package Your::Forager;
use base 'Badger::Base';

our $DEBUG    = 0 unless defined $DEBUG;
our $MESSAGES = {
    foraging => 'Foraging in the %s for %s',

sub forage {
    my ($self, $where, $what) = @_;
    $self->debug_msg( foraging => $where, $what ) if $DEBUG;
    # ... do some foraging...
Thus Spake Andy:

It should be obvious that you don't want your debugging on all the time. A common trick is to use a package variable like $DEBUG and put an if $DEBUG guard expression at the end of each debugging line. Also note how we only default $DEBUG to 0 if it's not already defined. This is so that you can set $DEBUG before loading the module to over-ride the default value of 0.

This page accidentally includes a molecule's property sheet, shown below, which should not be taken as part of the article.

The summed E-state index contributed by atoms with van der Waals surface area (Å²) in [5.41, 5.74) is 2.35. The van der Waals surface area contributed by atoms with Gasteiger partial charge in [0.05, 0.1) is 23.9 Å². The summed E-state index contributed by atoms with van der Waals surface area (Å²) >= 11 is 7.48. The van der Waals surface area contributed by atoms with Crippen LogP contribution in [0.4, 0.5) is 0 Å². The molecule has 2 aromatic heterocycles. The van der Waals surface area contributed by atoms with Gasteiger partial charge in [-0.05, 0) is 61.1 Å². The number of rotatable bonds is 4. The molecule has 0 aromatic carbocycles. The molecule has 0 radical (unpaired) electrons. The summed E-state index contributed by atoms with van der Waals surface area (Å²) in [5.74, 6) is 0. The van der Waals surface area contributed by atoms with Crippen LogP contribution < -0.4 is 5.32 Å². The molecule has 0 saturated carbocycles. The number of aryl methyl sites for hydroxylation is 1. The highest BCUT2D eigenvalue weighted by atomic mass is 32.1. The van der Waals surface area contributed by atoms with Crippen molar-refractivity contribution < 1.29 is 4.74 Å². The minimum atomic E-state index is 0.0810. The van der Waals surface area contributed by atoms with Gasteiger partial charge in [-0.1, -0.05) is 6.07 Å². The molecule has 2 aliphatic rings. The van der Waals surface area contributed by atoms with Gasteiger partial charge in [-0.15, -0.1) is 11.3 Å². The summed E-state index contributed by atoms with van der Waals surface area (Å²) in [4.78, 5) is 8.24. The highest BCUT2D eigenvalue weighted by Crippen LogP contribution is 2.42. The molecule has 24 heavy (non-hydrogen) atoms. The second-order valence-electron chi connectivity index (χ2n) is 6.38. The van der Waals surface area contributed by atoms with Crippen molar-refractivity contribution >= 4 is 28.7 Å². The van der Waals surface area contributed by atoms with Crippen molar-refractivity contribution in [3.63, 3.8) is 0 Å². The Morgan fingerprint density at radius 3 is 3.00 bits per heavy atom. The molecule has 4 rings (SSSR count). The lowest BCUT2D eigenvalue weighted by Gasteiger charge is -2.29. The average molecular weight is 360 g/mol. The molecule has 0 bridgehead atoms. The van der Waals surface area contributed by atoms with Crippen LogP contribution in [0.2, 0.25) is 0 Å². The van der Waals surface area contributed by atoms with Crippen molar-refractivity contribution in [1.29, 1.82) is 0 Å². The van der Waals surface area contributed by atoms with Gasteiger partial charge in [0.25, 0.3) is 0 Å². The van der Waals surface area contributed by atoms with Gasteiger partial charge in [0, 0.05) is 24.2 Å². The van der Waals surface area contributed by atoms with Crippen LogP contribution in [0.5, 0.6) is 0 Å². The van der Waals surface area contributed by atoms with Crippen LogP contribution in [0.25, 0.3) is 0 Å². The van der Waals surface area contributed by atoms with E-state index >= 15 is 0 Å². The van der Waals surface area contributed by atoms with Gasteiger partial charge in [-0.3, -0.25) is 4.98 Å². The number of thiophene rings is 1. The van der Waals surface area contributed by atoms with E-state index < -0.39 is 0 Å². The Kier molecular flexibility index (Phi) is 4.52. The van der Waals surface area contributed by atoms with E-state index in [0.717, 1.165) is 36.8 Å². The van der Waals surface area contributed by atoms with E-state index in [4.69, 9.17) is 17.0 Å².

The downside to using a package variable is that Perl has to test it for each and every debugging line. Sure, it's not much, but it adds up, particularly in time-critical sections of code.